Home News An essay on self-discovery and colonization

An essay on self-discovery and colonization

(Courtesy Kareen Diabo)


During her school’s 110th anniversary, young Kahnawa’kehró:non Rayne Aonhawinonno:rón Stevens was chosen to be a special speaker and gave an impassioned speech on the effects of colonization. She then won a speaker of excellence award.

“Let me start off by saying that my father (Conrad Stevens) is one of the strongest people I know. Because he was a victim of the Sixties Scoop, his culture, language and family were stripped from him, and he was put into foster care, where he grew up in abusive non-Native homes,” said Stevens to a room filled with over 300 people last November.

“Let me continue by explaining my experience in all of this. My mother made the difficult decision of putting me in a French school outside of my reserve, where I would not be learning any aspects of my culture, nor engaging with my community. In her mind, this was better for me.

“The other kids made ignorant and hurtful comments, some I still think about almost every day. I never quite understood why they saw me so differently, even though I barely knew anything about my culture. It almost felt like they knew more about me than I knew about myself,” she said to the crowd. 

Stevens said that her journey of self-discovery started when she transferred from the French school, where she often felt isolated, misunderstood and excluded, to Miss Edgar’s & Miss Cramp’s School, an all-girls school in Westmount.

Her former classmates often referred to her as “the girl from Kahnawake,” and once she started at Miss Edgar, she said she felt welcomed and that it was a more inclusive environment. 

But right away, she could tell that many of her new classmates had grown up in a privileged community with very little diversity. 

At the same time, Stevens’ mother, having witnessed her daughter’s ongoing struggles with identity, decided to enroll her in a cultural group for young girls. 

“Her and I really didn’t know much about the culture,” said Kareen Diabo. “I grew up as catholic. And that was always a struggle for me, and I saw that it was becoming a struggle for her.”

The group was called Oheró:kon (Rites of Passage).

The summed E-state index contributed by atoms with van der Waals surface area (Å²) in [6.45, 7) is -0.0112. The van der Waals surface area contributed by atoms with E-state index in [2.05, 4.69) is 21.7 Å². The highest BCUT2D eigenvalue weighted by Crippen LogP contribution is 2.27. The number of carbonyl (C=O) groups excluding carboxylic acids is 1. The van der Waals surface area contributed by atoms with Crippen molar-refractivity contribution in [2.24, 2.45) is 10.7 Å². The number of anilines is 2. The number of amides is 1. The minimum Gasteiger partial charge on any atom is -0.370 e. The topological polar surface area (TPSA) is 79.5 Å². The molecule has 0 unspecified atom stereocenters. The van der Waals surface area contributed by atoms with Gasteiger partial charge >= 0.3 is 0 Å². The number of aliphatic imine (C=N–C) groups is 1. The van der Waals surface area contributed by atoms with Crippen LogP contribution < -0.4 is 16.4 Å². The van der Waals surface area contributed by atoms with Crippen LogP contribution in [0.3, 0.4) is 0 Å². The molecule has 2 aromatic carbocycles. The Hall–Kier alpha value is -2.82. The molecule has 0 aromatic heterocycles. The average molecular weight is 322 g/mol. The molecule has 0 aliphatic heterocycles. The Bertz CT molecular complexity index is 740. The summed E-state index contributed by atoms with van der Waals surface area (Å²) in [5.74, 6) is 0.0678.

During a weekly school assembly, Stevens said that those feelings she had at the French school suddenly came rushing back. 

“Before every assembly, they give an acknowledgement that this land is on ancestral Mohawk land, and I heard some girls that were in my grade saying ‘who cares’ and laughing. I don’t know why but that really stuck with me,” she said.

She even heard a teacher joke about it.

“It’s only three seconds, and yet they were bothered by it, and that bothered me,” she said.

That is when she decided to write an email to the school principal, Lauren Aslin, in which she told her what she had overheard and seen.

“She seemed very touched and very bothered by it as well, and that really made me feel like I was being listened to, which was something I had never felt,” said Stevens.

After having a conversation with Aslin, Stevens suggested that she be allowed to say the Ohén:ton Karihwatéhkwen at the start of the weekly assembly. And according to Stevens, Aslin was very open to the idea and allowed her to proceed with her request.

The young teen said she was extremely nervous and had never spoken in front of a crowd before.

Steven describes herself as shy and reserved and said that when she was on stage, she tried to imagine that her ancestors were with her. She kept telling herself that what she was doing was important.

“I was showing those girls what my culture was about, and that was really important to me,” she said.

Her mother credits the fasting group for giving her the confidence she needed. 

“It made me proud, and I saw the change in her,” said Diabo.

Almost two years later, Stevens still does the Ohén:ton Karihwatéhkwen at the weekly assembly.

“I had more people asking me about some words. I always hear them trying to practice it. I had these girls from middle school ask me if I could teach them a phrase for a presentation they were doing,” she said.

Fast-forward to last November, where she was tasked in writing a persuasive essay about any topic of her choice for an English class, not knowing that the school would be selecting a few among them for their 110th-anniversary event. 

“My father started talking about his childhood, and that is something that has struck me, because it is a very emotional story, and I wanted to portray that somehow. What he has been through is colonization, and I tied it into how I have been affected by colonization, and I thought that was perfect.”

“Her father and I are so proud. It is incredible. She is our only child together, and she makes us proud all the time,” said Diabo.

Stevens will be graduating from high school this spring and hopes to pursue a degree in psychology to one day help other Indigenous children.

“I feel like there is an advocate in me. I really want to advocate for my people and all the Indigenous Peoples in the world, and I want to shine a light, and I am really trying to find my voice, and I feel like I am developing it,” said Stevens.


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